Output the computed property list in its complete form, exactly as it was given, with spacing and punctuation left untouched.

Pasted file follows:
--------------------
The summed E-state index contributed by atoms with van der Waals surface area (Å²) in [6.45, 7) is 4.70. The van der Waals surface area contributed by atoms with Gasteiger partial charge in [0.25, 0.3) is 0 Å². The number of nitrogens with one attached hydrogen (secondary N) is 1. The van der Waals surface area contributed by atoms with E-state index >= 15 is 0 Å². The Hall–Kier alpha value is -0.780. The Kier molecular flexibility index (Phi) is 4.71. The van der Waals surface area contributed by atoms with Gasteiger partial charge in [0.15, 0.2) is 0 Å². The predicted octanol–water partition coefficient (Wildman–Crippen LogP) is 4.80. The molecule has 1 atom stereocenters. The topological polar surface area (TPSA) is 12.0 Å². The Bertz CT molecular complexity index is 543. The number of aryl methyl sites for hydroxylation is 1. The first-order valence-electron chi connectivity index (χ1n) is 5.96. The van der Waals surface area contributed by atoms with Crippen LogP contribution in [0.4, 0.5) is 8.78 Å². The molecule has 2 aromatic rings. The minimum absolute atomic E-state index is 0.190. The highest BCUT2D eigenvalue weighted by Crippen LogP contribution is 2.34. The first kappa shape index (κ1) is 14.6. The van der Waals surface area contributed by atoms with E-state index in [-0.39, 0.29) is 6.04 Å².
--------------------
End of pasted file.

The summed E-state index contributed by atoms with van der Waals surface area (Å²) in [6.45, 7) is 4.70. The van der Waals surface area contributed by atoms with Gasteiger partial charge in [0.25, 0.3) is 0 Å². The number of nitrogens with one attached hydrogen (secondary N) is 1. The van der Waals surface area contributed by atoms with E-state index >= 15 is 0 Å². The Hall–Kier alpha value is -0.780. The Kier molecular flexibility index (Phi) is 4.71. The van der Waals surface area contributed by atoms with Gasteiger partial charge in [0.15, 0.2) is 0 Å². The predicted octanol–water partition coefficient (Wildman–Crippen LogP) is 4.80. The molecule has 1 atom stereocenters. The topological polar surface area (TPSA) is 12.0 Å². The Bertz CT molecular complexity index is 543. The number of aryl methyl sites for hydroxylation is 1. The first-order valence-electron chi connectivity index (χ1n) is 5.96. The van der Waals surface area contributed by atoms with Crippen LogP contribution in [0.4, 0.5) is 8.78 Å². The molecule has 2 aromatic rings. The minimum absolute atomic E-state index is 0.190. The highest BCUT2D eigenvalue weighted by Crippen LogP contribution is 2.34. The first kappa shape index (κ1) is 14.6. The van der Waals surface area contributed by atoms with E-state index in [-0.39, 0.29) is 6.04 Å².